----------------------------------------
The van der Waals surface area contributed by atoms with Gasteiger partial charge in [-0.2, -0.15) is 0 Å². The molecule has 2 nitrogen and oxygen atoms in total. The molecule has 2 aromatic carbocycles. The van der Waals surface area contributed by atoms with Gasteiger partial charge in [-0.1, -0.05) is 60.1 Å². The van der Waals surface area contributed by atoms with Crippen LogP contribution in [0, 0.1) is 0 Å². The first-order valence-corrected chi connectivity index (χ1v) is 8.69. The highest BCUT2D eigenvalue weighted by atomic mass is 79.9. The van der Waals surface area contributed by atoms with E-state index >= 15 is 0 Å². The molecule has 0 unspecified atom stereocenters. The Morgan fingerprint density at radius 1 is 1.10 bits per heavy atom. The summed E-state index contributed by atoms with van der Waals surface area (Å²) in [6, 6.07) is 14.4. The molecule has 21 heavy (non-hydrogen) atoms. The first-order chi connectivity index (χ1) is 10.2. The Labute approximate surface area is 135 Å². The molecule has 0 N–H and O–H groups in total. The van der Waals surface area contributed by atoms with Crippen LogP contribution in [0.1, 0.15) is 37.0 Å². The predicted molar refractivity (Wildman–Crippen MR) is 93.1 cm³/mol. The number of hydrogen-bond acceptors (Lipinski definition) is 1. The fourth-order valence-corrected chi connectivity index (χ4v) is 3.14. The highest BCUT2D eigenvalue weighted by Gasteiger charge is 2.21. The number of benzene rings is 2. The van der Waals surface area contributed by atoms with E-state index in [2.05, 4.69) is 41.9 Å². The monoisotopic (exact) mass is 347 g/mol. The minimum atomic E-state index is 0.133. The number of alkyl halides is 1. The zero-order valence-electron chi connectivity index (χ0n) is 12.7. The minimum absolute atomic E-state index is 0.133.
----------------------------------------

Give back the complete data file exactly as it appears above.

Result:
The van der Waals surface area contributed by atoms with Gasteiger partial charge in [-0.2, -0.15) is 0 Å². The molecule has 2 nitrogen and oxygen atoms in total. The molecule has 2 aromatic carbocycles. The van der Waals surface area contributed by atoms with Gasteiger partial charge in [-0.1, -0.05) is 60.1 Å². The van der Waals surface area contributed by atoms with Crippen LogP contribution in [0, 0.1) is 0 Å². The first-order valence-corrected chi connectivity index (χ1v) is 8.69. The highest BCUT2D eigenvalue weighted by atomic mass is 79.9. The van der Waals surface area contributed by atoms with E-state index >= 15 is 0 Å². The molecule has 0 unspecified atom stereocenters. The Morgan fingerprint density at radius 1 is 1.10 bits per heavy atom. The summed E-state index contributed by atoms with van der Waals surface area (Å²) in [6, 6.07) is 14.4. The molecule has 21 heavy (non-hydrogen) atoms. The first-order chi connectivity index (χ1) is 10.2. The Labute approximate surface area is 135 Å². The molecule has 0 N–H and O–H groups in total. The van der Waals surface area contributed by atoms with Crippen LogP contribution in [0.1, 0.15) is 37.0 Å². The predicted molar refractivity (Wildman–Crippen MR) is 93.1 cm³/mol. The number of hydrogen-bond acceptors (Lipinski definition) is 1. The fourth-order valence-corrected chi connectivity index (χ4v) is 3.14. The highest BCUT2D eigenvalue weighted by Gasteiger charge is 2.21. The number of benzene rings is 2. The van der Waals surface area contributed by atoms with E-state index in [2.05, 4.69) is 41.9 Å². The monoisotopic (exact) mass is 347 g/mol. The minimum atomic E-state index is 0.133. The number of alkyl halides is 1. The zero-order valence-electron chi connectivity index (χ0n) is 12.7. The minimum absolute atomic E-state index is 0.133.